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J Proteome Res. 2007 Jul;6(7):2732-45. Epub 2007 Jun 9.

Snake venomics of Bitis species reveals large intragenus venom toxin composition variation: application to taxonomy of congeneric taxa.

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Instituto de Biomedicina de Valencia, C.S.I.C., Jaume Roig 11, 46010 Valencia, Spain.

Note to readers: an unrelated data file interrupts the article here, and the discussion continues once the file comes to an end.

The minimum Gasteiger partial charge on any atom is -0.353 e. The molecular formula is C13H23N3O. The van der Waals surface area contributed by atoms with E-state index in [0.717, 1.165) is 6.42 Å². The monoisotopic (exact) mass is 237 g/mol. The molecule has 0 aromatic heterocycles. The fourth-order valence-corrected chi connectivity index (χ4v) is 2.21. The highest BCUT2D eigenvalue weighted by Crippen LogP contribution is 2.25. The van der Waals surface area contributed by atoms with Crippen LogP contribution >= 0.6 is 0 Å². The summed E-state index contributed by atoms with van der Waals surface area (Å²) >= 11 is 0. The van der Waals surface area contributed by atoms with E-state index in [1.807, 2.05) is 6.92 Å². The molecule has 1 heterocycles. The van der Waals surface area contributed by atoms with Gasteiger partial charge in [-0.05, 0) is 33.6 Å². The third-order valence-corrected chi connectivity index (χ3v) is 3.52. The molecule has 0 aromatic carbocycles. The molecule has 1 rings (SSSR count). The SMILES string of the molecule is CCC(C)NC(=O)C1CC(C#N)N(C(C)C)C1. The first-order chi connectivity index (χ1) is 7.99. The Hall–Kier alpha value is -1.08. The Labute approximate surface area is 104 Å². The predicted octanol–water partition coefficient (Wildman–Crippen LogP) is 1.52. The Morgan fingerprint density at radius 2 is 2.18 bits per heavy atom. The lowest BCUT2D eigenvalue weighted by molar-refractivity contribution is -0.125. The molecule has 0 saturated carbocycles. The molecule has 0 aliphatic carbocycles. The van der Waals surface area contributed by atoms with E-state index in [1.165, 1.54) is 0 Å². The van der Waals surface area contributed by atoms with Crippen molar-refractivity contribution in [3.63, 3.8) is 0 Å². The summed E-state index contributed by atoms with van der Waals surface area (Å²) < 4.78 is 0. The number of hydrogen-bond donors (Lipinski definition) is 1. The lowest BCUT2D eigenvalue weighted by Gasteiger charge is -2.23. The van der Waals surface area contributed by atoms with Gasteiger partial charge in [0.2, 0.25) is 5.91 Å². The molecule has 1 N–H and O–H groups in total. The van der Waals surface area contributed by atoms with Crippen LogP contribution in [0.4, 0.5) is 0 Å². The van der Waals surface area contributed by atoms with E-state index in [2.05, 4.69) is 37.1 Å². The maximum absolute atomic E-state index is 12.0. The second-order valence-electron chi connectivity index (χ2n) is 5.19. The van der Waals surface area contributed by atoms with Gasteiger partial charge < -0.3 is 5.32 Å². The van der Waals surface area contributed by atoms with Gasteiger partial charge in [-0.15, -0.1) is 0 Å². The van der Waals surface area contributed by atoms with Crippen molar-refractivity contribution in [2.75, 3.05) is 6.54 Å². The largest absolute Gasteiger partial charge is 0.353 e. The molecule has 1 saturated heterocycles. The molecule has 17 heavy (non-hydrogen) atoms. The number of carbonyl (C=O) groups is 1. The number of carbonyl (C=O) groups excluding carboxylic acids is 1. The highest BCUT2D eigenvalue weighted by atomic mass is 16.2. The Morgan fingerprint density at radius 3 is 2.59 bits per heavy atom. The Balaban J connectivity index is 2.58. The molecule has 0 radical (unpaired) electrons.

The protein composition of the venoms of the West African Gaboon viper (Bitis gabonica rhinoceros), the rhinoceros viper (Bitis nasicornis), and the horned puff adder (Bitis caudalis) were analyzed by RP-HPLC, N-terminal sequencing, SDS-PAGE, MALDI-TOF peptide mass fingerprinting, and CID-MS/MS. In line with previous proteomic and transcriptomic analyses showing that snake venom proteins belong to only a few major protein families, the venom proteomes of Bitis gabonica rhinoceros, Bitis nasicornis, and Bitis caudalis comprise, respectively, toxins from 11, 9, and 8 toxin families. Dimeric disintegrins, PLA2 molecules, serine proteinases, a CRISP, C-type lectin-like proteins, L-amino acid oxidases, and snake venom metalloproteases are present in the three Bitis snake venoms, though they depart from each other in the composition and the relative abundance of their toxins. The venom composition appears to keep information on the evolutionary history of congeneric taxa. Protein similarity coefficients used to estimate the similarity of venom proteins of the Bitis taxa sampled here and in previous studies (eg. Bitis arietans and Bitis gabonica gabonica) support the monophyly of the three West African taxa (B.g. gabonica, B.g. rhinoceros, and B. nasicornis) based on genetic distance reconstructions, the lack of alliances between B. arietans and any other Bitis species, and are consistent with the taxonomic association of Bitis caudalis within the differentiated group of small Bitis species. The low level of venom toxin composition similarity between the two conventionally recognized subspecies of Bitis gabonica, B. g. gabonica and B. g. rhinoceros, supports the consideration by some authors of B. g. rhinoceros as a separate species, Bitis rhinoceros. Moreover, our proteomic data fit better to a weighted phylogram based on overall genetic distances than to an unweighted maximum-parsimony tree.

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